Book by McGettigan Andrew
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Andrew McGettigan is in my opinion by far the most knowledgeable person in the country on the government's obscure and yet revolutionary programme of change for universities. He provides us with a full and independent view of the short, medium and longer-term implications of the government's plans. This book is essential and deeply worrying reading. (Simon Szreter, Professor of History and Public Policy, University of Cambridge)
Andrew McGettigan is one of the most respected and incisive commentators on higher education. There are no other texts at present that address the political economy of higher education and none that put all the pieces of the jigsaw together to reveal the picture with such clarity. (John Holmwood, Professor of Sociology, Faculty of Social Sciences, University of Nottingham, co-founder of the Campaign for the Public University and editor of A Manifesto for the Public University (2011))
Whether you agree or disagree with him, Andrew McGettigan’s critique of the Government’s higher education policies is essential reading. He brings a unique perspective to the debate, which is all the richer for it. (Shabana Mahmood, Shadow Minister of State for Higher Education)
What a splendid book, bang up-to-date and comprehensive. Anybody wanting to understand the present UK policy framework and wanting to have a critical account of it could not do better than start with this book; and so engagingly presented and written too. It deserves to be a winner. (Ron Barnett, Emeritus Professor of Higher Education, Institute of Education, University of London.)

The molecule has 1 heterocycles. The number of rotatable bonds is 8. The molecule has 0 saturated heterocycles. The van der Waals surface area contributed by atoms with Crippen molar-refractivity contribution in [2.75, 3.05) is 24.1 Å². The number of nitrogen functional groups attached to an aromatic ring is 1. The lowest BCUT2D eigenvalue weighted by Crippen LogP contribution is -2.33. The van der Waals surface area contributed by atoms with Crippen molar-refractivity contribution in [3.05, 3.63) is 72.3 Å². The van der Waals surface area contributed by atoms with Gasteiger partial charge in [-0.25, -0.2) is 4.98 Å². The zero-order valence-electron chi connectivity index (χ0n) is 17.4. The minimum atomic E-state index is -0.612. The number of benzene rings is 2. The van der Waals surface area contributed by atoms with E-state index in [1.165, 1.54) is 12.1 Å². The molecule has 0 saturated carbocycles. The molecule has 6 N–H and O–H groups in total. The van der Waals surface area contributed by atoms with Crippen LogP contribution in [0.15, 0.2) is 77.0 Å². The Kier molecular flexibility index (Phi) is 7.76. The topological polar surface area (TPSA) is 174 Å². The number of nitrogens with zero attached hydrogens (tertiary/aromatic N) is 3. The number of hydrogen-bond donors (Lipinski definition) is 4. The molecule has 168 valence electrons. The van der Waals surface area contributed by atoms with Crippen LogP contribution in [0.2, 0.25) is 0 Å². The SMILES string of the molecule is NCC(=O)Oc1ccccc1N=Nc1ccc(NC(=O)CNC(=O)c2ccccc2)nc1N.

In the 1960s student activists argued that books are weapons. Today student activists and trade unionists require an arsenal of weapons to fight back against the Tories' assault on higher education. Andrew McGettigan offers just that. McGettigan like no other has been able to draw out the contradictions and the Tories' weaknesses. Clear in form and content this book should be a weapon in the second round of the battle over the future of higher education in Britain. (Mark Bergfeld, NUS National Executive and spokesperson for the Education Activist Network)
In 2010 the UK government imposed huge cuts and market-driven reforms on higher education. Proposals to raise undergraduate tuition fees provoked the angriest protests for decades. This academic year has seen the first cohort of students begin study under the new arrangements. A proposed Higher Education Bill has been shelved, but changes are being cemented and extended through other means.
Displaying a stunning grasp of the financial and policy details, Andrew McGettigan surveys the emerging brave new world of higher education. He looks at the big questions: What will be the role of universities within society? How will they be funded? What kind of experiences will they offer students? Where does the public interest lie?
Written in a clear and accessible style, The Great University Gamble outlines the architecture of the new policy regime and tracks the developments on the ground. It is an urgent warning that our universities and colleges are now open to commercial pressures, which threaten to transform education from a public good into a private, individual financial investment.
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